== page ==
Posted by: ckckred | April 28, 2012

The Mad Men Watch: Far Away Places

Jane and Roger, whose marriage ends this episode.

So far this season, we’ve seen Don transform into a different man.  The old Don we knew was the one who cheated on his wife and was an anti-hero.  This season, creator Matt Weiner has transformed Don into a kinder character.  He’s been faithful to his new wife Megan and is more sympathetic than before.

But Mad Men‘s no bed of roses, and I doubt that Don and Megan’s marriage is going to last.  “Far Away Places” shows that, and so far is my favorite episode of the season.

The episode had three subplots that all occurred at the same time (Weiner said he was inspired by a series of short French films).  There was one for Peggy, Roger, and Don.

Let’s start with Peggy.  We’ve seen her become the leader of the copywriters, and in this episode Peggy screws up the Heinz account.  She runs off from work, and watches a movie and flirts with some guy she doesn’t even know.

But the strongest part of her subplot revolved around the new character this season Ginsberg.  He’s one of the most interesting characters on Mad Men right now.  We’ve seen the characters make anti-Semmetic remarks before, and kind of like Dawn, the new African-American secretary.

Ginsberg remarks on how he was adopted, and that he was born at a concentration camp, but then remarks “But you know that’s impossible.”  Is it?  It certainly makes sense.  Time Magazine writer Nate Rawlings said Ginsberg’s in his 20s, so it’s entirely possible.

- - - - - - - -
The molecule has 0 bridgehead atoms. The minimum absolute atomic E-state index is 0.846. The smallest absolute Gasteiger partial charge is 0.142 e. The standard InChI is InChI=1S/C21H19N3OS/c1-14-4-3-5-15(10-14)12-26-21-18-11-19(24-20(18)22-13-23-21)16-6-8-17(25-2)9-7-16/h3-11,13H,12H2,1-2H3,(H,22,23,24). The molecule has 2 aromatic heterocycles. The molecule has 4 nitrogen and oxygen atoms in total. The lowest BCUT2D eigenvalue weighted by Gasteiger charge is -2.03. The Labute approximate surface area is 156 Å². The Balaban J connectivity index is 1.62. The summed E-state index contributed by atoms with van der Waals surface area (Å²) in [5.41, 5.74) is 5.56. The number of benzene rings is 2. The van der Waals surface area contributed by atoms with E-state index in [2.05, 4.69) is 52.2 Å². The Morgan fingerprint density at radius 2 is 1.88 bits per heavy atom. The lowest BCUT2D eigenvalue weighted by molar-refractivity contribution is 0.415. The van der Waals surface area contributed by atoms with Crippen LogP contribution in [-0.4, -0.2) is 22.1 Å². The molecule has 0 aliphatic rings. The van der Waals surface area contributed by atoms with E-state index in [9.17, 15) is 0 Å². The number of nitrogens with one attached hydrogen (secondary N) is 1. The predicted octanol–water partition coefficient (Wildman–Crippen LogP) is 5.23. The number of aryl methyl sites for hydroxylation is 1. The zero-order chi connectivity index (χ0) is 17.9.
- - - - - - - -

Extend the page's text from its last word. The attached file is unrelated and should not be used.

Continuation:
The second subplot, and perhaps the most significant of all, was Roger’s.  Roger’s character is a lot like Don’s, or rather the old Don.  We know Roger doesn’t like being with Jane, his wife, and is reluctant to go to her friend’s party, where the guests are given LSD.  And during that time, Roger realizes it’s time to leave his wife, who reveals to him that she was suggested to divorce him.

But what is most significant is that Roger doesn’t really care.  I initially expected him to end like Don after Betty left him, but he ended up happier.  Maybe Roger expects his life to end up like Don’s now.

And this brings us to Don and Megan.  Don wants to do something nice, and takes Megan away from work and brings her to upstate New York, where Megan reveals she wants to work.  One thing I’ve noticed is that Don doesn’t take Megan working very seriously, and he’s actually hurting her, though intending to do something nice.

So when Megan leaves, Do believes he’s lost her.  If there’s one thing that stands out for Don, it’s his commitment.  Don really does seem to care for Megan, more than Betty at least.  And the episode doesn’t turn out right for Don.  Megan’s angry at him, and Cooper thinks he should focus on his work.

Will thinks turn out right for Don and Megan?  Or will Don fall apart again?  One of my theories on how Mad Men will end is that the title sequence actually depicts Don committing suicide.  Weiner said he might show Don in modern day.  But whatever the case, Don’s still in the 60s.  And I doubt, as Roger said at the end of the episode, it’ll be a beautiful day.


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